Additionally, the device described in the Takeuchi patent comprises a disk reader configured to read image information from an image recording medium, e.g., a magnetic disk, and convert the image information into digital signals configured to be displayed on the image display. Furthermore, image information associated with an image may be uploaded to another equipment using an external interface.

The electronic album described in the Takeuchi patent has several drawbacks. First, it is unclear whether flat display 9 may be provided in a closed position during the scanning of a photographic print, i.e., in a position enclosing the print and reducing ambient light during the scanning process. Assuming that the flat display is not provided in such a closed position, then it is expected that a relatively poor scan quality will result since the print is not protected from ambient light. However, assuming that the flat display is closed during the scanning process, then an image may not be viewed on flat display 9 until the display is returned to an upright viewing position. Accordingly, it is expected that either a poor image quality will result, or the user must inconveniently close flat display 9 every time a photo is scanned and then open the display merely to view the image.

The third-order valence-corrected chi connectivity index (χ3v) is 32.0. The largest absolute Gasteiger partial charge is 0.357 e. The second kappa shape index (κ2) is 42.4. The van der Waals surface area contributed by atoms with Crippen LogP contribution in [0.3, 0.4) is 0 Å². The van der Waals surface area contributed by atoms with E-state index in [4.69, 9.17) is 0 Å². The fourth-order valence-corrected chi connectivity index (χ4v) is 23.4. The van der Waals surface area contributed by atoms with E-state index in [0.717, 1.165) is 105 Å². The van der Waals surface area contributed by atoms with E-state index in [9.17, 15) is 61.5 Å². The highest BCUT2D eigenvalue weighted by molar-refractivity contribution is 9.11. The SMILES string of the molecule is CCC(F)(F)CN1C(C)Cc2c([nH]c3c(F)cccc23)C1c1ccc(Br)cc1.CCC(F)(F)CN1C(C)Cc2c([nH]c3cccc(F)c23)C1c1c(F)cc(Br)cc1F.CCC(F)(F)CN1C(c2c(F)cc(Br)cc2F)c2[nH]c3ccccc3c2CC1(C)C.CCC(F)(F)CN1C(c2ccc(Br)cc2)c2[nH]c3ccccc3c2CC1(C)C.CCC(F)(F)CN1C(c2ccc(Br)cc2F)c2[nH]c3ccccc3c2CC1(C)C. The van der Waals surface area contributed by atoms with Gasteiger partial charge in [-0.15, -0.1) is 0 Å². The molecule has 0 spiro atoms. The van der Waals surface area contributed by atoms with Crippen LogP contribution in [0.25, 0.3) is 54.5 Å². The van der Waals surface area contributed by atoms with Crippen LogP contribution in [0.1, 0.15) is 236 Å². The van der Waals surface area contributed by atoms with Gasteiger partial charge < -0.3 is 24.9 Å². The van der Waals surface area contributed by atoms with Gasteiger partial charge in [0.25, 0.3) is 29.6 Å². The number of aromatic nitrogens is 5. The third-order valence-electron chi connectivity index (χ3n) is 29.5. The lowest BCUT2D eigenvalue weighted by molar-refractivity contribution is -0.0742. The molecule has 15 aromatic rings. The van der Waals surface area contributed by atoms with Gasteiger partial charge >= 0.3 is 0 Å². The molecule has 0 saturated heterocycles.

Another drawback associated with the device of the Takeuchi patent is the bulky size of the electronic album. It is expected that the device may not be easily transported, and therefore, may not be well-suited for use in certain household applications. Moreover, it would be desirable to use an electronic photo album in conjunction with modern technologies, such as USB ports, firewire ports, and infrared data association (IrDA) ports, thereby facilitating transfer of information between mediums.

In view of these drawbacks of previously known systems, it would be desirable to provide apparatus and methods for a digital album having a hard drive and built-in scanner to allow a user to scan, store and view individual photos, photo album slideshows, or scanned documents without the need for complex or expensive peripheral devices.

It further would be desirable to provide apparatus and methods for a digital album that is configured to scan conventional photographic prints and documents, and then save the prints or documents as digital images, in addition to being configured to download existing digital images from any number of origin mediums.

It also would be desirable to provide apparatus and methods for a digital album that is configured to upload scanned digital images to any number of external destinations or storage destinations.

It also would be desirable to provide apparatus and methods for a digital album having editing capabilities and slideshow functionalities.

It still further would be desirable to provide apparatus and methods for a digital album having several automated features for ease of use.

SUMMARY OF THE INVENTION

In view of the foregoing, it is an object of the present invention to provide apparatus and methods for a digital album having a hard drive and built-in scanner to allow a user to scan, store and view individual photos, photo album slideshows or scanned documents without the need for complex or expensive peripheral devices.